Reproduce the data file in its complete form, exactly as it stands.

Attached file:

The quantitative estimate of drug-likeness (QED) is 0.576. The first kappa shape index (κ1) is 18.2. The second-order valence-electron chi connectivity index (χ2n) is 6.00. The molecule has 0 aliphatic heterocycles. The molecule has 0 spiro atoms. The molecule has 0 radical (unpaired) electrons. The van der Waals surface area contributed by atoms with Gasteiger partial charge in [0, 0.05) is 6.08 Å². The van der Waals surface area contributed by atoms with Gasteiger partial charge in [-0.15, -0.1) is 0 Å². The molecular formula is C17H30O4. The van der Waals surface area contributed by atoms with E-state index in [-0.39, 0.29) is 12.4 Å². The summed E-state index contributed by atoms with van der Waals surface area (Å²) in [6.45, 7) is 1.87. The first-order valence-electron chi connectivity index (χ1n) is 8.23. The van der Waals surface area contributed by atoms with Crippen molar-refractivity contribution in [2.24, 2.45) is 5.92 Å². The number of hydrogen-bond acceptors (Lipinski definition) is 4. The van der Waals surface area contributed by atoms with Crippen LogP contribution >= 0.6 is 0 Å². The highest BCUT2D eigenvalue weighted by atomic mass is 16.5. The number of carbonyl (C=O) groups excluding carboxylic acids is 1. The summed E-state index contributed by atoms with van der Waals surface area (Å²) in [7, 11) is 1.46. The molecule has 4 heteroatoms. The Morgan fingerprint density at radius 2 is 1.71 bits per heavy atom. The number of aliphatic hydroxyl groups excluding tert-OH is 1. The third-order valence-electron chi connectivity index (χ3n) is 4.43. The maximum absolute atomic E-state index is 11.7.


The quantitative estimate of drug-likeness (QED) is 0.576. The first kappa shape index (κ1) is 18.2. The second-order valence-electron chi connectivity index (χ2n) is 6.00. The molecule has 0 aliphatic heterocycles. The molecule has 0 spiro atoms. The molecule has 0 radical (unpaired) electrons. The van der Waals surface area contributed by atoms with Gasteiger partial charge in [0, 0.05) is 6.08 Å². The van der Waals surface area contributed by atoms with Gasteiger partial charge in [-0.15, -0.1) is 0 Å². The molecular formula is C17H30O4. The van der Waals surface area contributed by atoms with E-state index in [-0.39, 0.29) is 12.4 Å². The summed E-state index contributed by atoms with van der Waals surface area (Å²) in [6.45, 7) is 1.87. The first-order valence-electron chi connectivity index (χ1n) is 8.23. The van der Waals surface area contributed by atoms with Crippen molar-refractivity contribution in [2.24, 2.45) is 5.92 Å². The number of hydrogen-bond acceptors (Lipinski definition) is 4. The van der Waals surface area contributed by atoms with Crippen LogP contribution >= 0.6 is 0 Å². The highest BCUT2D eigenvalue weighted by atomic mass is 16.5. The number of carbonyl (C=O) groups excluding carboxylic acids is 1. The summed E-state index contributed by atoms with van der Waals surface area (Å²) in [7, 11) is 1.46. The molecule has 4 heteroatoms. The Morgan fingerprint density at radius 2 is 1.71 bits per heavy atom. The number of aliphatic hydroxyl groups excluding tert-OH is 1. The third-order valence-electron chi connectivity index (χ3n) is 4.43. The maximum absolute atomic E-state index is 11.7.